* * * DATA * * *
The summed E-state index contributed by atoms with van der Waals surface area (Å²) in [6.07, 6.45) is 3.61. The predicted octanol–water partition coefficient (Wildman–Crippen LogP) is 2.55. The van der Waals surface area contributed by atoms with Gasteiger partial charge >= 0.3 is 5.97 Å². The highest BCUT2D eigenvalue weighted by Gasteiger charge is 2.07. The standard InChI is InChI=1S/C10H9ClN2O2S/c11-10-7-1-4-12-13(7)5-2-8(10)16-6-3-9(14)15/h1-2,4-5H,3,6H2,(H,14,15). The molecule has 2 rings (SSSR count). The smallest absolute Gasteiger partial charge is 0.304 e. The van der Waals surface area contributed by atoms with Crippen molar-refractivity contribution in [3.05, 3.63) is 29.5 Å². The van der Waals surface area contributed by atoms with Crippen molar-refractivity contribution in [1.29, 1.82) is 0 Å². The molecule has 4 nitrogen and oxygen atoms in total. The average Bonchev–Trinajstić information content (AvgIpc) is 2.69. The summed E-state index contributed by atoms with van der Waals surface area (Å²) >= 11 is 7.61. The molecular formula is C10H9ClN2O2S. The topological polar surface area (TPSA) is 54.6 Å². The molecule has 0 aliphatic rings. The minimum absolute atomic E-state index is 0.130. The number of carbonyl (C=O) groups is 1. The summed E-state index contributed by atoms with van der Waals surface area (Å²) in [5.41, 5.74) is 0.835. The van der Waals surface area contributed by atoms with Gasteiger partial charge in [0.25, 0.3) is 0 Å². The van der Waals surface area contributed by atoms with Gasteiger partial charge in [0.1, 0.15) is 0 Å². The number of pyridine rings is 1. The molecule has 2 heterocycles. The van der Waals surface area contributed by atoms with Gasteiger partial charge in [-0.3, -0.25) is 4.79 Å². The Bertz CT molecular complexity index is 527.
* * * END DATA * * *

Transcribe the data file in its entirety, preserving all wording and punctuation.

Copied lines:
The summed E-state index contributed by atoms with van der Waals surface area (Å²) in [6.07, 6.45) is 3.61. The predicted octanol–water partition coefficient (Wildman–Crippen LogP) is 2.55. The van der Waals surface area contributed by atoms with Gasteiger partial charge >= 0.3 is 5.97 Å². The highest BCUT2D eigenvalue weighted by Gasteiger charge is 2.07. The standard InChI is InChI=1S/C10H9ClN2O2S/c11-10-7-1-4-12-13(7)5-2-8(10)16-6-3-9(14)15/h1-2,4-5H,3,6H2,(H,14,15). The molecule has 2 rings (SSSR count). The smallest absolute Gasteiger partial charge is 0.304 e. The van der Waals surface area contributed by atoms with Crippen molar-refractivity contribution in [3.05, 3.63) is 29.5 Å². The van der Waals surface area contributed by atoms with Crippen molar-refractivity contribution in [1.29, 1.82) is 0 Å². The molecule has 4 nitrogen and oxygen atoms in total. The average Bonchev–Trinajstić information content (AvgIpc) is 2.69. The summed E-state index contributed by atoms with van der Waals surface area (Å²) >= 11 is 7.61. The molecular formula is C10H9ClN2O2S. The topological polar surface area (TPSA) is 54.6 Å². The molecule has 0 aliphatic rings. The minimum absolute atomic E-state index is 0.130. The number of carbonyl (C=O) groups is 1. The summed E-state index contributed by atoms with van der Waals surface area (Å²) in [5.41, 5.74) is 0.835. The van der Waals surface area contributed by atoms with Gasteiger partial charge in [0.25, 0.3) is 0 Å². The van der Waals surface area contributed by atoms with Gasteiger partial charge in [0.1, 0.15) is 0 Å². The number of pyridine rings is 1. The molecule has 2 heterocycles. The van der Waals surface area contributed by atoms with Gasteiger partial charge in [-0.3, -0.25) is 4.79 Å². The Bertz CT molecular complexity index is 527.